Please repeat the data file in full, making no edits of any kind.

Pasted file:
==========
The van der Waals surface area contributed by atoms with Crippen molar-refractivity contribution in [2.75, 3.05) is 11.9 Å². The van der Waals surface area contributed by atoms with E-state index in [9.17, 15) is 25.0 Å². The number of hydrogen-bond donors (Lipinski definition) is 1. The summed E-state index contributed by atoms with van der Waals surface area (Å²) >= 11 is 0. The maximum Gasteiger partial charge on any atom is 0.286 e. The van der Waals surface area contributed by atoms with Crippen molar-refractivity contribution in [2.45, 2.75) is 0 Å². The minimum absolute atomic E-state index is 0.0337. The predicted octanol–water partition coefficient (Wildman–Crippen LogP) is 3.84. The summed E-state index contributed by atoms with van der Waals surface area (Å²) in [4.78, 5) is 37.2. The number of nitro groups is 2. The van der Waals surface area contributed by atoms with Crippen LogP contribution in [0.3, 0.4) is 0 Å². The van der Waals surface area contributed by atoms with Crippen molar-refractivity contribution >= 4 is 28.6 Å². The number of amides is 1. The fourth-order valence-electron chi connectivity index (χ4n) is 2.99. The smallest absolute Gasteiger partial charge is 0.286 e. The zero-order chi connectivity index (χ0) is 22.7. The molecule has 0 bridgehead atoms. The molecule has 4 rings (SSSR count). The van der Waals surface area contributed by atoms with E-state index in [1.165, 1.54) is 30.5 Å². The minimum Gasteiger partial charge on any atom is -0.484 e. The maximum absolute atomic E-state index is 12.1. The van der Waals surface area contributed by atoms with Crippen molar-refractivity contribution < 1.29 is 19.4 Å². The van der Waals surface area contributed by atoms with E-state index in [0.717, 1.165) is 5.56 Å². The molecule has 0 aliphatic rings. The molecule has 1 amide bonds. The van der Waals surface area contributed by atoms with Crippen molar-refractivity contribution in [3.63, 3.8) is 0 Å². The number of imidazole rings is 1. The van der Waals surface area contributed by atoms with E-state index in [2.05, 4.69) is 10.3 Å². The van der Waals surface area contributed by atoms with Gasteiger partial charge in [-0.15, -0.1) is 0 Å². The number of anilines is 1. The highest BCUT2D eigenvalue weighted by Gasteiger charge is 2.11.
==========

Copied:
The van der Waals surface area contributed by atoms with Crippen molar-refractivity contribution in [2.75, 3.05) is 11.9 Å². The van der Waals surface area contributed by atoms with E-state index in [9.17, 15) is 25.0 Å². The number of hydrogen-bond donors (Lipinski definition) is 1. The summed E-state index contributed by atoms with van der Waals surface area (Å²) >= 11 is 0. The maximum Gasteiger partial charge on any atom is 0.286 e. The van der Waals surface area contributed by atoms with Crippen molar-refractivity contribution in [2.45, 2.75) is 0 Å². The minimum absolute atomic E-state index is 0.0337. The predicted octanol–water partition coefficient (Wildman–Crippen LogP) is 3.84. The summed E-state index contributed by atoms with van der Waals surface area (Å²) in [4.78, 5) is 37.2. The number of nitro groups is 2. The van der Waals surface area contributed by atoms with Crippen LogP contribution in [0.3, 0.4) is 0 Å². The van der Waals surface area contributed by atoms with Crippen molar-refractivity contribution >= 4 is 28.6 Å². The number of amides is 1. The fourth-order valence-electron chi connectivity index (χ4n) is 2.99. The smallest absolute Gasteiger partial charge is 0.286 e. The zero-order chi connectivity index (χ0) is 22.7. The molecule has 0 bridgehead atoms. The molecule has 4 rings (SSSR count). The van der Waals surface area contributed by atoms with E-state index in [1.165, 1.54) is 30.5 Å². The minimum Gasteiger partial charge on any atom is -0.484 e. The maximum absolute atomic E-state index is 12.1. The van der Waals surface area contributed by atoms with Crippen molar-refractivity contribution < 1.29 is 19.4 Å². The van der Waals surface area contributed by atoms with E-state index in [0.717, 1.165) is 5.56 Å². The molecule has 0 aliphatic rings. The molecule has 1 amide bonds. The van der Waals surface area contributed by atoms with Crippen molar-refractivity contribution in [3.63, 3.8) is 0 Å². The number of imidazole rings is 1. The van der Waals surface area contributed by atoms with E-state index in [2.05, 4.69) is 10.3 Å². The van der Waals surface area contributed by atoms with Gasteiger partial charge in [-0.15, -0.1) is 0 Å². The number of anilines is 1. The highest BCUT2D eigenvalue weighted by Gasteiger charge is 2.11.